What is commodity-backed money?
Today, most of us are familiar with fiat money – these are the nation-state currencies we all typically use in our daily lives, such as the US dollar (USD), British pound (GBP) or euro (EUR). These are issued by a government and are not backed by any physical commodity; instead, their value derives from the stability of the government that endorses them. Most forms of money in modern economies are fiat currency.
We also now have a modern alternative type of money known as cryptocurrencies – examples of these include bitcoin (BTC) and ether (ETH). Like fiat currencies, these are also not backed by any physical commodity.
Commodity-based money, on the other hand, is a kind of money that is tied to a tangible item that has some intrinsic value. Some historical examples of commodities on which money is based include precious metals such as gold, silver and copper, or foodstuffs for trading, such as tea, cocoa beans, tobacco and salt – or even large stones. For example, back in time, the majority of the Western world would have built their economies on what is known as the ‘gold standard’ – a form of commodity money in which the value of each nation’s currency was based on the purchasing power of gold.
Where have you heard of commodity-backed money?
As a relic of history, it is unlikely you have heard of commodity-backed money in any practical context. Those who have studied economic or monetary history may have come across the concept.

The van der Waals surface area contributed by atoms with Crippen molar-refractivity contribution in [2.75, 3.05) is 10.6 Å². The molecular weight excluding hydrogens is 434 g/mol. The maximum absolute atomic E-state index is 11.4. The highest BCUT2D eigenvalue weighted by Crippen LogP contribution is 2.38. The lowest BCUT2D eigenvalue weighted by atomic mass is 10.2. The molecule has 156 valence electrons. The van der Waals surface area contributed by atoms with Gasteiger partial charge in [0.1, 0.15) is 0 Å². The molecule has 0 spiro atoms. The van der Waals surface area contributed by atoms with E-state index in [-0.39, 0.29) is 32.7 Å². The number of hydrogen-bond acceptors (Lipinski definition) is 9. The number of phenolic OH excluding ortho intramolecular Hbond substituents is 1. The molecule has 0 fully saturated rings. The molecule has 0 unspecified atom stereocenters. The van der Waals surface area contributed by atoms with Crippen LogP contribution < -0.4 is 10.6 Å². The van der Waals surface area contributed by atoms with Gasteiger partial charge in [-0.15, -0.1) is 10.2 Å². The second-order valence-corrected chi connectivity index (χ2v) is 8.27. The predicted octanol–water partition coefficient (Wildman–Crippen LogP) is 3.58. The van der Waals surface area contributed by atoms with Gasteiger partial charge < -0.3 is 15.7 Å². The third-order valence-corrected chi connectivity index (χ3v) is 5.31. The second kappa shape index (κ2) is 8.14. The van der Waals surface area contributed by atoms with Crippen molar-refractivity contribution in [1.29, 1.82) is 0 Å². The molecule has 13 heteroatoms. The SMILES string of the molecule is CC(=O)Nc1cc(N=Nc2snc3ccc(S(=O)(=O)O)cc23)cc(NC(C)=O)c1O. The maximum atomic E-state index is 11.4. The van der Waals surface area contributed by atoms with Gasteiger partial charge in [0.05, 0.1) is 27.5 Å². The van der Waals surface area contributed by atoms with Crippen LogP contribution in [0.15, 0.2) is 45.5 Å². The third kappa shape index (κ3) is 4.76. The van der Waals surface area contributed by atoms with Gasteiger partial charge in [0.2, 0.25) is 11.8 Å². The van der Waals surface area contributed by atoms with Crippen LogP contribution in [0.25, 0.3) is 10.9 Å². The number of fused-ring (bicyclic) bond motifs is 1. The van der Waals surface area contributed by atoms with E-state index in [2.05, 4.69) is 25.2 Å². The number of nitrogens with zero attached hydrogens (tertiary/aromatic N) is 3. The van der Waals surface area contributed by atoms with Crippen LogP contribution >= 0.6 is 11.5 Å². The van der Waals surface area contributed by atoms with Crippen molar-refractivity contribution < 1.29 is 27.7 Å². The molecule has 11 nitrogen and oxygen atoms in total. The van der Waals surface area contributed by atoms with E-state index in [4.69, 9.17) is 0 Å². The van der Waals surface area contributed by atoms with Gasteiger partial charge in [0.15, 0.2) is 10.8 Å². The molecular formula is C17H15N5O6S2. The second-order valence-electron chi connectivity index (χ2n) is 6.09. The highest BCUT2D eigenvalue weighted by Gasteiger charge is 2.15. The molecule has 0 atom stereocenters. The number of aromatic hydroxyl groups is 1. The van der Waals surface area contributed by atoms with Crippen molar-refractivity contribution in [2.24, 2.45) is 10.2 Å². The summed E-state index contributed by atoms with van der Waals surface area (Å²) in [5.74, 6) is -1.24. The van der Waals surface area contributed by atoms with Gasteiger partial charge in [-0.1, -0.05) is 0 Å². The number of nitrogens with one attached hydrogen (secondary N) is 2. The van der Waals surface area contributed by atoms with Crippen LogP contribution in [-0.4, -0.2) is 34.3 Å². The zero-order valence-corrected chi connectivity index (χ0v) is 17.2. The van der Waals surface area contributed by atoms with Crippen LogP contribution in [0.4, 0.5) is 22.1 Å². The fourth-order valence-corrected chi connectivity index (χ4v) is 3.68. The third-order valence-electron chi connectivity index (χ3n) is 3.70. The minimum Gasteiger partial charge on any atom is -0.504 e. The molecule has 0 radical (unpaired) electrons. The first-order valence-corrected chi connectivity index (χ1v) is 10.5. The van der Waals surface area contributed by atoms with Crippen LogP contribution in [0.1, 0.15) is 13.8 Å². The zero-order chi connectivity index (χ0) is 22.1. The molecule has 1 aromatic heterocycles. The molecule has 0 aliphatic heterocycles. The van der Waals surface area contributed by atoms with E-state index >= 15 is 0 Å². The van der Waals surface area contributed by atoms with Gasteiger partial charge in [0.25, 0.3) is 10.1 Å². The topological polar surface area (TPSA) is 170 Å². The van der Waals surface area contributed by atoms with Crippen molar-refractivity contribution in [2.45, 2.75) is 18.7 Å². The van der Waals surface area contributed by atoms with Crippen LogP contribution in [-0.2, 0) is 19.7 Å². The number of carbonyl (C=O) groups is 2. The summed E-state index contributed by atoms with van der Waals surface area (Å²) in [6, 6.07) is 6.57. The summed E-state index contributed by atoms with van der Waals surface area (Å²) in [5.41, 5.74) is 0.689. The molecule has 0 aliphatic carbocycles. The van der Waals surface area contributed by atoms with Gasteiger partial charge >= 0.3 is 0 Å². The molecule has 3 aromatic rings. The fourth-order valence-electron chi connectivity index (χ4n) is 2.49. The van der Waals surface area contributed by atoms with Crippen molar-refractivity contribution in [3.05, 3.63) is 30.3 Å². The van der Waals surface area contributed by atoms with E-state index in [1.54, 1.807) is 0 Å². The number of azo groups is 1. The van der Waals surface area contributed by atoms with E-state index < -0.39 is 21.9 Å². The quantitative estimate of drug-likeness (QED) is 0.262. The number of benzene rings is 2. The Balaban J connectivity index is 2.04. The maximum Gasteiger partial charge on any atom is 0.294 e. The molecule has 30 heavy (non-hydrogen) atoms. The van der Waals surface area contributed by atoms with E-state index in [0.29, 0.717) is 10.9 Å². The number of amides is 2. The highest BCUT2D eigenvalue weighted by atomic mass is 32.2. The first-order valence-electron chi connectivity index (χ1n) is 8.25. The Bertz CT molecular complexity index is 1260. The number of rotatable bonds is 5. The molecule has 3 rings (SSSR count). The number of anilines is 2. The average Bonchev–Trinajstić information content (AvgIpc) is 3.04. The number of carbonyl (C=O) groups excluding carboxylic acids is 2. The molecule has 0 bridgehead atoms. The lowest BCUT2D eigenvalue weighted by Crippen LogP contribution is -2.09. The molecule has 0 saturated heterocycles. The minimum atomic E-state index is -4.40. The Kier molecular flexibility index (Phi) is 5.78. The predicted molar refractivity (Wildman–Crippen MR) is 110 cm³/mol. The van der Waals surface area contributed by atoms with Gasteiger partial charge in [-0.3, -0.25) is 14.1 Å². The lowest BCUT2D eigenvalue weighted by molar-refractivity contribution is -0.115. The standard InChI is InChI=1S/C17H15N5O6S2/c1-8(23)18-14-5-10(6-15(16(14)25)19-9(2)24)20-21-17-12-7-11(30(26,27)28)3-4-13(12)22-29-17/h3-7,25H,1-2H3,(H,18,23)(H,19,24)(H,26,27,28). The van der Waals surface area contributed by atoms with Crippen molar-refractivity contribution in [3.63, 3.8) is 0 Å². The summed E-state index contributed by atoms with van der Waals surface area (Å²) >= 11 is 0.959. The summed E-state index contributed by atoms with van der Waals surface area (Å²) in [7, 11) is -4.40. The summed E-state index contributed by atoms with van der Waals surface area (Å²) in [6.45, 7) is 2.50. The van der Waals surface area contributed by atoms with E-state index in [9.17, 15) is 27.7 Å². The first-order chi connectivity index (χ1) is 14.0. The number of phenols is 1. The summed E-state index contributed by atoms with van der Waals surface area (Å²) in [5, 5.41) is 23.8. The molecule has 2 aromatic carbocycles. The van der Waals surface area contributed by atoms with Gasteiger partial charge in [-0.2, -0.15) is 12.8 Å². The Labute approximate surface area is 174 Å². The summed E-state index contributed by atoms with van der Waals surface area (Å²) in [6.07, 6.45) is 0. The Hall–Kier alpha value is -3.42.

What do you need to know about commodity-backed money?
Commodity-backed money means the currency being used in a nation can be directly exchanged for a specific commodity. Historically and most commonly, this commodity was gold.
Simply put, commodity-backed money is money that is supported by something tangible that has an intrinsic value. You may also hear references to a commodity-backed currency, but this is essentially the same concept as commodity-backed money.
Although it is uncommon today, we can see examples of commodity-backed money throughout history. Prior to 1933, when US President Franklin D Roosevelt outlawed private gold ownership, the US economy operated according to what is known as the “gold standard”. This meant that until 1933, the US dollar was commodity-backed money, and therefore, every $1 was (in theory) exchangeable for $1 worth of actual gold.
After 1933, the US moved onto the fiat money system, where paper or coin money is only used as a medium of exchange to represent the transfer of value, but the currency has no intrinsic worth. Most of the developed world now uses fiat money.
One of the main benefits of commodity-backed money is its ability to regulate the process of inflation. In a fiat-based system, central banks are able to create as much money as they deem appropriate, while under a system of commodity-backed money, this is considerably more difficult. This is because, in theory, a commodity-backed monetary system means every $1 in the system must be accounted for by the same $1 equivalent of a commodity. This prevents you from creating more money than you have commodities to back it up with.